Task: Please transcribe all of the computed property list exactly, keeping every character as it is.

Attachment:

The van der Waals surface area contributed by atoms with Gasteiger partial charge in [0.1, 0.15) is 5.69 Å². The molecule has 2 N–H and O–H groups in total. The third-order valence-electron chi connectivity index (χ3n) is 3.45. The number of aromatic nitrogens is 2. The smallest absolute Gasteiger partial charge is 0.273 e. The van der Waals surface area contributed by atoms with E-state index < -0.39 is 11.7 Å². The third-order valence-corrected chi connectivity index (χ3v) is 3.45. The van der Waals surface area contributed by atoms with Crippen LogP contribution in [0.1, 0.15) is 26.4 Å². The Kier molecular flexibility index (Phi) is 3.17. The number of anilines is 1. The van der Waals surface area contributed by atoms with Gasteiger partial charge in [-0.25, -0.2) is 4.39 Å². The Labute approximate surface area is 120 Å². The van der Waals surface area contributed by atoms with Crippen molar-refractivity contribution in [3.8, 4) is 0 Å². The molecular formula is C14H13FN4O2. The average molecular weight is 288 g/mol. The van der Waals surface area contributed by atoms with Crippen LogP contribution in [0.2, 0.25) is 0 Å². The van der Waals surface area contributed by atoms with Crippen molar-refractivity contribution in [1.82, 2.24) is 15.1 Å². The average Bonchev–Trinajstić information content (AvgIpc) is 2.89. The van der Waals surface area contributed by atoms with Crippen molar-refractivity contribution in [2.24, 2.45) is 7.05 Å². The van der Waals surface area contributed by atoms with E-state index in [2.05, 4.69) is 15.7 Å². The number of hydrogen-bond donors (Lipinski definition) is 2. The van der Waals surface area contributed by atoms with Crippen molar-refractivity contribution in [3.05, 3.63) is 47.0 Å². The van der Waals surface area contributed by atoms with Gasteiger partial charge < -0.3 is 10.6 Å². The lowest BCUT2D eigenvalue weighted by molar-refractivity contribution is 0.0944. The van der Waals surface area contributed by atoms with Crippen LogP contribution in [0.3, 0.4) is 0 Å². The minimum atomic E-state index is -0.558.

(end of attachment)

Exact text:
The van der Waals surface area contributed by atoms with Gasteiger partial charge in [0.1, 0.15) is 5.69 Å². The molecule has 2 N–H and O–H groups in total. The third-order valence-electron chi connectivity index (χ3n) is 3.45. The number of aromatic nitrogens is 2. The smallest absolute Gasteiger partial charge is 0.273 e. The van der Waals surface area contributed by atoms with E-state index < -0.39 is 11.7 Å². The third-order valence-corrected chi connectivity index (χ3v) is 3.45. The van der Waals surface area contributed by atoms with Crippen LogP contribution in [0.1, 0.15) is 26.4 Å². The Kier molecular flexibility index (Phi) is 3.17. The number of anilines is 1. The van der Waals surface area contributed by atoms with Gasteiger partial charge in [-0.25, -0.2) is 4.39 Å². The Labute approximate surface area is 120 Å². The van der Waals surface area contributed by atoms with Crippen molar-refractivity contribution in [3.8, 4) is 0 Å². The molecular formula is C14H13FN4O2. The average molecular weight is 288 g/mol. The van der Waals surface area contributed by atoms with Crippen LogP contribution in [0.2, 0.25) is 0 Å². The van der Waals surface area contributed by atoms with Crippen molar-refractivity contribution in [1.82, 2.24) is 15.1 Å². The average Bonchev–Trinajstić information content (AvgIpc) is 2.89. The van der Waals surface area contributed by atoms with Crippen molar-refractivity contribution in [2.24, 2.45) is 7.05 Å². The van der Waals surface area contributed by atoms with E-state index in [2.05, 4.69) is 15.7 Å². The number of hydrogen-bond donors (Lipinski definition) is 2. The van der Waals surface area contributed by atoms with Crippen molar-refractivity contribution in [3.05, 3.63) is 47.0 Å². The van der Waals surface area contributed by atoms with Gasteiger partial charge < -0.3 is 10.6 Å². The lowest BCUT2D eigenvalue weighted by molar-refractivity contribution is 0.0944. The van der Waals surface area contributed by atoms with Crippen LogP contribution in [0.3, 0.4) is 0 Å². The minimum atomic E-state index is -0.558.